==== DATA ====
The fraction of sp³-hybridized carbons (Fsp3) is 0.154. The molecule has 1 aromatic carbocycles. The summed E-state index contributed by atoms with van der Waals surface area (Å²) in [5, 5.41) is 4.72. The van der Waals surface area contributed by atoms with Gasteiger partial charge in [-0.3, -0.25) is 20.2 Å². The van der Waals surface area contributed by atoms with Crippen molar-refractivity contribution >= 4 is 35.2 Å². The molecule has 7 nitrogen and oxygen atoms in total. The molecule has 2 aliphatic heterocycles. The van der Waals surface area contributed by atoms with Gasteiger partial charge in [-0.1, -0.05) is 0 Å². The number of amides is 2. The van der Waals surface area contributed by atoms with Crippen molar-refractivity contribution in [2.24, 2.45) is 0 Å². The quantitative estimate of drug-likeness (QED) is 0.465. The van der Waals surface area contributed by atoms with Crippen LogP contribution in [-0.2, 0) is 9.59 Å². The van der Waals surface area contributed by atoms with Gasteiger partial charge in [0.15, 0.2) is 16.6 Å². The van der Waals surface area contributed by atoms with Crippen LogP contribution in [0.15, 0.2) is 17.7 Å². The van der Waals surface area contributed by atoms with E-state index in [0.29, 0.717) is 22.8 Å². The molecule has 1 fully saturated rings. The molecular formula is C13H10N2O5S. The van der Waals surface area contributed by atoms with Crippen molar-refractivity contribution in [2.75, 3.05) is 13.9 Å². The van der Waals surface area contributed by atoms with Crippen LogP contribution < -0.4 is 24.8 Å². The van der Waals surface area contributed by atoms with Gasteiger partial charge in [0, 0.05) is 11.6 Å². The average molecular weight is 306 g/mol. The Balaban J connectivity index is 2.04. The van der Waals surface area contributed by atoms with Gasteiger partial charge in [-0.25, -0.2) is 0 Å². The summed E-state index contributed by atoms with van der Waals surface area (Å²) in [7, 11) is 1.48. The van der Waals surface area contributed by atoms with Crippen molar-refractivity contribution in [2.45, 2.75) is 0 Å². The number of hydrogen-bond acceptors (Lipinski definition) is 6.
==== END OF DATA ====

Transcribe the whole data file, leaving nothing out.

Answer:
The fraction of sp³-hybridized carbons (Fsp3) is 0.154. The molecule has 1 aromatic carbocycles. The summed E-state index contributed by atoms with van der Waals surface area (Å²) in [5, 5.41) is 4.72. The van der Waals surface area contributed by atoms with Gasteiger partial charge in [-0.3, -0.25) is 20.2 Å². The van der Waals surface area contributed by atoms with Crippen molar-refractivity contribution >= 4 is 35.2 Å². The molecule has 7 nitrogen and oxygen atoms in total. The molecule has 2 aliphatic heterocycles. The van der Waals surface area contributed by atoms with Gasteiger partial charge in [-0.1, -0.05) is 0 Å². The number of amides is 2. The van der Waals surface area contributed by atoms with Crippen molar-refractivity contribution in [2.24, 2.45) is 0 Å². The quantitative estimate of drug-likeness (QED) is 0.465. The van der Waals surface area contributed by atoms with Crippen LogP contribution in [-0.2, 0) is 9.59 Å². The van der Waals surface area contributed by atoms with Gasteiger partial charge in [0.15, 0.2) is 16.6 Å². The van der Waals surface area contributed by atoms with Crippen LogP contribution in [0.15, 0.2) is 17.7 Å². The van der Waals surface area contributed by atoms with E-state index in [0.29, 0.717) is 22.8 Å². The molecule has 1 fully saturated rings. The molecular formula is C13H10N2O5S. The van der Waals surface area contributed by atoms with Crippen molar-refractivity contribution in [2.75, 3.05) is 13.9 Å². The van der Waals surface area contributed by atoms with Crippen LogP contribution < -0.4 is 24.8 Å². The van der Waals surface area contributed by atoms with Gasteiger partial charge in [0, 0.05) is 11.6 Å². The average molecular weight is 306 g/mol. The Balaban J connectivity index is 2.04. The van der Waals surface area contributed by atoms with Gasteiger partial charge in [-0.25, -0.2) is 0 Å². The summed E-state index contributed by atoms with van der Waals surface area (Å²) in [7, 11) is 1.48. The van der Waals surface area contributed by atoms with Crippen molar-refractivity contribution in [2.45, 2.75) is 0 Å². The number of hydrogen-bond acceptors (Lipinski definition) is 6.